San Diego Immigration "Judges" Sabotaging Immigration Enforcement
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The bureaucrats in the Executive Office For Immigration Review (EOIR), the immigration courts in the Department of Justice (DOJ), are still sabotaging immigration enforcement, including the revised rules on illegal aliens in removal proceedings at the border.  While I object to the so-called special procedures for the so-called Migrant Protection Protocols (MPP), basically the illegal aliens get two attempts at hearings before an Immigration Judge: one on whether to be put in the MPP, i.e. sent back to wait in Mexico for their hearings, and another on the merits of their underlying fraudulent asylum claim. 

The law does not provide for any special review of being sent to wait in Mexico for their EOIR hearing.  The law quite clearly states that decision is at the discretion of the Department of Homeland Security (DHS).  [More Options For Trump On The Caravan: Make Applicants For Asylum Wait IN MEXICO,  October 30, 2018]  Despite the clarity of the law and the new MPP policy, one or more Immigration Judges in the San Diego EOIR office are continuing the sabotage.

I will note that in a decision issued on January 31, 2020, the Board of Immigration Appeals (BIA) issued a decision that made clear that where a respondent subject to MPP has received sufficient notice from DHS about a removal hearing, but the respondent fails to appear, the IJ should order the respondent removed in absentia.

The respondent in that case had sought admission at the San Ysidro (California) port of entry, but had been deemed inadmissible. He was given an NTA, which listed his hearing date and time (an afternoon slot in San Diego), which he had signed. He was also given an “a document entitled ‘Migrant Protection Protocols Initial Processing Information'” (“MPP Sheet”). The MPP sheet was written in English, but included a courtesy Spanish translation (copies of which were signed by the respondent), which instructed the respondent to arrive at the San Ysidro port at 9:00 am on the hearing date so that he could be transported to court in San Diego…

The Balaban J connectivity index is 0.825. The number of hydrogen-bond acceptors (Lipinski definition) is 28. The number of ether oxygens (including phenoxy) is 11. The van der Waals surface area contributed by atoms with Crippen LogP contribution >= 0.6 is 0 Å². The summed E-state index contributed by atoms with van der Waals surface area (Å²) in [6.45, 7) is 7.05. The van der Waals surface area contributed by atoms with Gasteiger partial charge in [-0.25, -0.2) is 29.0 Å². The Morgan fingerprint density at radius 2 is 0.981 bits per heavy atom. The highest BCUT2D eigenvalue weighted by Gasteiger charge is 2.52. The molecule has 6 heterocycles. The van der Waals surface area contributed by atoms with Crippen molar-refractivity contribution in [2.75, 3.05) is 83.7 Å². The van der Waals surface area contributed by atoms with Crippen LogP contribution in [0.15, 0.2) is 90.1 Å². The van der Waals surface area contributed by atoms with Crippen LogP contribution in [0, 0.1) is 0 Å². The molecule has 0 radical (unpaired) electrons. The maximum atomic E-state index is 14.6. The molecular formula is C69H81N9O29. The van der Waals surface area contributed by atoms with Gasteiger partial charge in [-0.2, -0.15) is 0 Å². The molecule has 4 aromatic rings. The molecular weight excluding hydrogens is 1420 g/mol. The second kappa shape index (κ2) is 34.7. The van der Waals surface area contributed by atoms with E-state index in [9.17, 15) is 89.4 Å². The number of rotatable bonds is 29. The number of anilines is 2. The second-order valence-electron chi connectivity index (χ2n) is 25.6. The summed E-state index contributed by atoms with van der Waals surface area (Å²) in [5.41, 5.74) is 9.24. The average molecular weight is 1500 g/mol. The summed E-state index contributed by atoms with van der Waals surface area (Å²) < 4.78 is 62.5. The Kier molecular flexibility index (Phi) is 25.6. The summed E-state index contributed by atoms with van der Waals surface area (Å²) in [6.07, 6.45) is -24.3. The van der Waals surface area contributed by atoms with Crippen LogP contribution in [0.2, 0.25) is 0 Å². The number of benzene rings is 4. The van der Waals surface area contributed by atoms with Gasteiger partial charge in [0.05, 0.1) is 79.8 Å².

The BIA agreed with ICE that the IJ had erred in terminating the proceedings. The respondent had been given adequate notice of the hearing, and advised of the consequences of his failure to appear. While the IJ had “expressed concern that the respondent may not have understood the instructions contained in the MPP Sheet,” the BIA concluded that there was no reason to believe that the respondent had not

[Tent Courts Aren’t Tents — and Provide Due Process, by Andrew Arthur, CIS, February 4, 2020]

The article suggests that this was not just some random case, but a deliberate set-up by the Treason Bar and the unnamed Immigration Judge.

The BIA rejected the arguments of amici that other aliens had problems obtaining and communicating with their lawyers while they were in Mexico, finding that their “arguments and anecdotal evidence” failed to show that the MPP as applied in the case under consideration had violated the due process rights of the respondent.

This was confirmed when reviewing the Board of Immigration Appeals (BIA) decision overturning the attempt at sabotage by the Immigration Judge.  Although the BIA sought out amici briefs from the Treason Bar and illegal alien support groups, it is suspiciously coincidental that they had a heads up on the case and were ready to go with support for the Immigration Judge’s action.